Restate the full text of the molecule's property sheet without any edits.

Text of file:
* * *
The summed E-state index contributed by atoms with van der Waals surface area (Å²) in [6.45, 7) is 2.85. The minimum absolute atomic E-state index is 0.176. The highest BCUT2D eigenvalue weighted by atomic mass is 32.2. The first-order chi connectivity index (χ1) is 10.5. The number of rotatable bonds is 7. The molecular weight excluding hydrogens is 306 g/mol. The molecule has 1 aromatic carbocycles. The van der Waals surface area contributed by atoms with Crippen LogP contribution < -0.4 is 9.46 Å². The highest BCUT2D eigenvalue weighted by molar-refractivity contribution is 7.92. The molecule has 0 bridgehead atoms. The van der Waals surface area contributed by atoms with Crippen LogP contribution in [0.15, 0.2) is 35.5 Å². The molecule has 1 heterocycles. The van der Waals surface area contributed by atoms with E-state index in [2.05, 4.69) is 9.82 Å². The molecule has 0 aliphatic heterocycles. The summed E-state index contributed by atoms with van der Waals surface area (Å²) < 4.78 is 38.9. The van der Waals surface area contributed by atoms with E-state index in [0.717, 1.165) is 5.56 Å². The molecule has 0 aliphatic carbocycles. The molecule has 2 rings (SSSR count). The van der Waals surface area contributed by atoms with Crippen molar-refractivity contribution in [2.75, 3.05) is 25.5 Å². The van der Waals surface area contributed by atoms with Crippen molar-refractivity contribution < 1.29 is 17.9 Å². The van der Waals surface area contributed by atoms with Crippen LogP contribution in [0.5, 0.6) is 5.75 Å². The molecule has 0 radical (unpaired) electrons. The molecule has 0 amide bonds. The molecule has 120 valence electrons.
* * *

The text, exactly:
The summed E-state index contributed by atoms with van der Waals surface area (Å²) in [6.45, 7) is 2.85. The minimum absolute atomic E-state index is 0.176. The highest BCUT2D eigenvalue weighted by atomic mass is 32.2. The first-order chi connectivity index (χ1) is 10.5. The number of rotatable bonds is 7. The molecular weight excluding hydrogens is 306 g/mol. The molecule has 1 aromatic carbocycles. The van der Waals surface area contributed by atoms with Crippen LogP contribution < -0.4 is 9.46 Å². The highest BCUT2D eigenvalue weighted by molar-refractivity contribution is 7.92. The molecule has 0 bridgehead atoms. The van der Waals surface area contributed by atoms with Crippen LogP contribution in [0.15, 0.2) is 35.5 Å². The molecule has 1 heterocycles. The van der Waals surface area contributed by atoms with E-state index in [2.05, 4.69) is 9.82 Å². The molecule has 0 aliphatic heterocycles. The summed E-state index contributed by atoms with van der Waals surface area (Å²) < 4.78 is 38.9. The van der Waals surface area contributed by atoms with E-state index in [0.717, 1.165) is 5.56 Å². The molecule has 0 aliphatic carbocycles. The molecule has 2 rings (SSSR count). The van der Waals surface area contributed by atoms with Crippen molar-refractivity contribution in [2.75, 3.05) is 25.5 Å². The van der Waals surface area contributed by atoms with Crippen molar-refractivity contribution < 1.29 is 17.9 Å². The van der Waals surface area contributed by atoms with Crippen LogP contribution in [0.5, 0.6) is 5.75 Å². The molecule has 0 radical (unpaired) electrons. The molecule has 0 amide bonds. The molecule has 120 valence electrons.